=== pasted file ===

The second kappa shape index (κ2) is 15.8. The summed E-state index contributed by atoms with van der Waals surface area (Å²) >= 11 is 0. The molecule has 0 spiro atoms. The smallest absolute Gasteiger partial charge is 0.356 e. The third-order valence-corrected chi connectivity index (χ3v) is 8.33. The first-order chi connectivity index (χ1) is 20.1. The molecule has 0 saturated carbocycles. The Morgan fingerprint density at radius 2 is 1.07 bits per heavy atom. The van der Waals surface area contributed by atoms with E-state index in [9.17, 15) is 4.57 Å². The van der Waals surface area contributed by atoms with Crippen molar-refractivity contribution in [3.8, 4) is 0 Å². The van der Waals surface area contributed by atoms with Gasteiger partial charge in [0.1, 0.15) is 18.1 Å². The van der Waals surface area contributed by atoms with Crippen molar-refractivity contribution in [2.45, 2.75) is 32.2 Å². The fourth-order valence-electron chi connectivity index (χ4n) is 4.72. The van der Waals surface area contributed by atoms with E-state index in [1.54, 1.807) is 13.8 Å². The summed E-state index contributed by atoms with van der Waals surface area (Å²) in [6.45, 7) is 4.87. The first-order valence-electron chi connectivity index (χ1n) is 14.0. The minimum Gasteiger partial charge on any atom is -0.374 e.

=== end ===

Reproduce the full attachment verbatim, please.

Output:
The second kappa shape index (κ2) is 15.8. The summed E-state index contributed by atoms with van der Waals surface area (Å²) >= 11 is 0. The molecule has 0 spiro atoms. The smallest absolute Gasteiger partial charge is 0.356 e. The third-order valence-corrected chi connectivity index (χ3v) is 8.33. The first-order chi connectivity index (χ1) is 20.1. The molecule has 0 saturated carbocycles. The Morgan fingerprint density at radius 2 is 1.07 bits per heavy atom. The van der Waals surface area contributed by atoms with E-state index in [9.17, 15) is 4.57 Å². The van der Waals surface area contributed by atoms with Crippen molar-refractivity contribution in [3.8, 4) is 0 Å². The van der Waals surface area contributed by atoms with Gasteiger partial charge in [0.1, 0.15) is 18.1 Å². The van der Waals surface area contributed by atoms with Crippen molar-refractivity contribution in [2.45, 2.75) is 32.2 Å². The fourth-order valence-electron chi connectivity index (χ4n) is 4.72. The van der Waals surface area contributed by atoms with E-state index in [1.54, 1.807) is 13.8 Å². The summed E-state index contributed by atoms with van der Waals surface area (Å²) in [6.45, 7) is 4.87. The first-order valence-electron chi connectivity index (χ1n) is 14.0. The minimum Gasteiger partial charge on any atom is -0.374 e.